Verify a ledger table to detect tampering

Applies to: SQL Server 2022 (16.x) Azure SQL Database

In this article, you'll verify the integrity of the data in your ledger tables. If you've enabled the setting Enable automatic digest storage on your Azure SQL Database, follow the T-SQL using automatic digest storage section. Otherwise, follow the T-SQL using a manual generated digest section.

Prerequisites

Run ledger verification for the database

Note

Automatic digest storage is only applicable to Azure SQL Database. If you are using SQL Server, switch over to the T-SQL using a manual generated digest tab.

  1. Connect to your database by using SQL Server Management Studio or Azure Data Studio.

  2. Create a new query with the following T-SQL statement:

    DECLARE @digest_locations NVARCHAR(MAX) = (SELECT * FROM sys.database_ledger_digest_locations FOR JSON AUTO, INCLUDE_NULL_VALUES);SELECT @digest_locations as digest_locations;
    BEGIN TRY
        EXEC sys.sp_verify_database_ledger_from_digest_storage @digest_locations;
        SELECT 'Ledger verification succeeded.' AS Result;
    END TRY
    BEGIN CATCH
        THROW;
    END CATCH
    

    Note

    The verification script can also be found in the Azure portal. Open the Azure portal and locate the database you want to verify. In Security, select the Ledger option. In the Ledger pane, select </> Verify database.

  3. Execute the query. You'll see that digest_locations returns the current location of where your database digests are stored and any previous locations. Result returns the success or failure of ledger verification.

    Screenshot of running ledger verification by using Azure Data Studio.

  4. Open the digest_locations result set to view the locations of your digests. The following example shows two digest storage locations for this database:

    • path indicates the location of the digests.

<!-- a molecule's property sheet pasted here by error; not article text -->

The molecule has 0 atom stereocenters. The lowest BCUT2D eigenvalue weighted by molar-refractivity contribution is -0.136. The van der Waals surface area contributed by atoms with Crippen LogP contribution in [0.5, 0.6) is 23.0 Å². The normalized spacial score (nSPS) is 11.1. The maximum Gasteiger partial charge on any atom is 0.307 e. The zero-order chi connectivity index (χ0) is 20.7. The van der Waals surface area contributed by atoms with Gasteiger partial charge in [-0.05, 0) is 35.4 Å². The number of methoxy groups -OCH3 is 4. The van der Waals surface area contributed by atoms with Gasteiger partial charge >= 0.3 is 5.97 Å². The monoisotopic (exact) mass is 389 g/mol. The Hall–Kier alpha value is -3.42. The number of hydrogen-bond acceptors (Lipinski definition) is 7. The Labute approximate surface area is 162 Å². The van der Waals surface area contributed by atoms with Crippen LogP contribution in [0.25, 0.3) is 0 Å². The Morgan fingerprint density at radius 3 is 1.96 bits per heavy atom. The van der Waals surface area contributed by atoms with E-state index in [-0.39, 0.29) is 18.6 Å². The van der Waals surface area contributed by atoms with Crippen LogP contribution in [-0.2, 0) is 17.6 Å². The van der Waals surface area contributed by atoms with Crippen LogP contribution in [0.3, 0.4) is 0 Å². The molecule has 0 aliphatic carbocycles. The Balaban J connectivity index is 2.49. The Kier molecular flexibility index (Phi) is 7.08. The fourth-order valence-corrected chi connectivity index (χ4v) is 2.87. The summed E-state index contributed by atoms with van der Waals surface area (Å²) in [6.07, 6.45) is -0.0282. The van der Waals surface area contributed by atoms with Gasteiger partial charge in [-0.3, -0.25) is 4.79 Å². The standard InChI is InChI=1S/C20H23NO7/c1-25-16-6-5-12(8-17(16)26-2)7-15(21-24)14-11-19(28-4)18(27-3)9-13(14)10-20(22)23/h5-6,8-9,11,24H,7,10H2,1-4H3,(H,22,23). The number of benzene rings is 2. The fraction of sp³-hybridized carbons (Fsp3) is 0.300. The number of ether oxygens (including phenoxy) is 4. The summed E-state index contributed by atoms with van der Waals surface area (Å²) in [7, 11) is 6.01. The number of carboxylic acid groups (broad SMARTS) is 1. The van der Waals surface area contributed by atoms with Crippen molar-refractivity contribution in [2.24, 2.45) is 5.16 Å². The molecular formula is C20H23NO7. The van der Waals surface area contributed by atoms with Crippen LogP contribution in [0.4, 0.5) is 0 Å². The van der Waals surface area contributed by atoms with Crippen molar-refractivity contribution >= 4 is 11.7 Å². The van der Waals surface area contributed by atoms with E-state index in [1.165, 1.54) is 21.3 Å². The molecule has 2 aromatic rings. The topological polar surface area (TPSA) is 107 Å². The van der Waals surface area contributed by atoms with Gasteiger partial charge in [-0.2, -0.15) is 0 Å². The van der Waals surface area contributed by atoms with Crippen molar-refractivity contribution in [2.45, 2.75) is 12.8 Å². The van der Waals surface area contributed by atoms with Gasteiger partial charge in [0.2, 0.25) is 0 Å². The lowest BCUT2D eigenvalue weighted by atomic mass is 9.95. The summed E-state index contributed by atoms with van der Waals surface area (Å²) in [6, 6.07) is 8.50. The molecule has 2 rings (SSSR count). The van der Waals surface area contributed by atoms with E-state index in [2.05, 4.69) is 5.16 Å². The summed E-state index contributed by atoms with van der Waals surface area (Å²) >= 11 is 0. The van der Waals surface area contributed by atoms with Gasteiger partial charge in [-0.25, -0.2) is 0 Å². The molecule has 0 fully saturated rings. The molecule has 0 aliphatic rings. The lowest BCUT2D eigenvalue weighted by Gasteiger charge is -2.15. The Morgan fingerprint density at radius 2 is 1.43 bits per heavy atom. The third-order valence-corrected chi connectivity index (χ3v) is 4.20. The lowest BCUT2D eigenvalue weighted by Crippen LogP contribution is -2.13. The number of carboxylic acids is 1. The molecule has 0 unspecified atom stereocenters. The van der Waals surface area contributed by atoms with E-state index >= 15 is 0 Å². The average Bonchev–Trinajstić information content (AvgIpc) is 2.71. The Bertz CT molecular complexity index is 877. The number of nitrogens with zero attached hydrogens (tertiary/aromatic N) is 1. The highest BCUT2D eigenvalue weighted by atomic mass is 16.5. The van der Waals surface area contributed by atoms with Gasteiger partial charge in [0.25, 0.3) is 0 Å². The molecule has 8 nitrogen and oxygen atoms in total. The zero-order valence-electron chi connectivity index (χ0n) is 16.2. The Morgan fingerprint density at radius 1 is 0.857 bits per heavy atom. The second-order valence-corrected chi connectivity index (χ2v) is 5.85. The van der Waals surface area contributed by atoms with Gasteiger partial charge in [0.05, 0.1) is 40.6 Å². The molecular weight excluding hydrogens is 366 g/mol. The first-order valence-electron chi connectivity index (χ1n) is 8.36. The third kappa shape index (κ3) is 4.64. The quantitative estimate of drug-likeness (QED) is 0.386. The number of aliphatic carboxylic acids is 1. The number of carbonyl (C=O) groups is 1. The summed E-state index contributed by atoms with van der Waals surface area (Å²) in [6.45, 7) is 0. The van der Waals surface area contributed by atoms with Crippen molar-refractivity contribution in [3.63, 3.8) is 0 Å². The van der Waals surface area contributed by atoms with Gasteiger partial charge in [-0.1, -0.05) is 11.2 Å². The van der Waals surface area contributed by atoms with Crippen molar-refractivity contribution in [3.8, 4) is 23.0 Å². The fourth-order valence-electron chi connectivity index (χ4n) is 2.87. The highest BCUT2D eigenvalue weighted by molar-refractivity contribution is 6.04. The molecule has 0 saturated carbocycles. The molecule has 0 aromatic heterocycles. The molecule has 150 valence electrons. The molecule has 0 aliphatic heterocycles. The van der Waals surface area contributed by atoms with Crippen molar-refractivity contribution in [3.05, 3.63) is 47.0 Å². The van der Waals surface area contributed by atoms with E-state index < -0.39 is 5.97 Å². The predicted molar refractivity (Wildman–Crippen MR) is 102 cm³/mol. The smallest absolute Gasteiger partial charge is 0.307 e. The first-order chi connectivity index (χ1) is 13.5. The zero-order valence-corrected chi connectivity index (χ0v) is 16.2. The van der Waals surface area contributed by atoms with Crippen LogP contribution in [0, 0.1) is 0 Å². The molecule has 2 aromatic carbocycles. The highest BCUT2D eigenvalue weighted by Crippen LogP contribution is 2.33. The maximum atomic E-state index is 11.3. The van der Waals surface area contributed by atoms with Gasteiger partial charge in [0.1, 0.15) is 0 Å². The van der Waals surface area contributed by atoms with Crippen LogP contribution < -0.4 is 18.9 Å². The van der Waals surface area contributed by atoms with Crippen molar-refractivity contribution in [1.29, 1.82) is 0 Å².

• last_digest_block_id indicates the block ID of the last digest stored in the path location.

    • is_current indicates whether the location in path is the current (true) or previous (false) one.

      [
       {
           "path": "https:\/\/digest1.blob.core.windows.net\/sqldbledgerdigests\/janderstestportal2server\/jandersnewdb\/2021-05-20T04:39:47.6570000",
           "last_digest_block_id": 10016,
           "is_current": true
       },
       {
           "path": "https:\/\/jandersneweracl.confidential-ledger.azure.com\/sqldbledgerdigests\/janderstestportal2server\/jandersnewdb\/2021-05-20T04:39:47.6570000",
           "last_digest_block_id": 1704,
           "is_current": false
       }
      ]
      

    Important

    When you run ledger verification, inspect the location of digest_locations to ensure digests used in verification are retrieved from the locations you expect. You want to make sure that a privileged user hasn't changed locations of the digest storage to an unprotected storage location, such as Azure Storage, without a configured and locked immutability policy.

  5. Verification returns the following message in the Results window.

    • If there was no tampering in your database, the message is:

      Ledger verification successful
      
    • If there was tampering in your database, the following error appears in the Messages window:

      Failed to execute query. Error: The hash of block xxxx in the database ledger doesn't match the hash provided in the digest for this block.
      

Next steps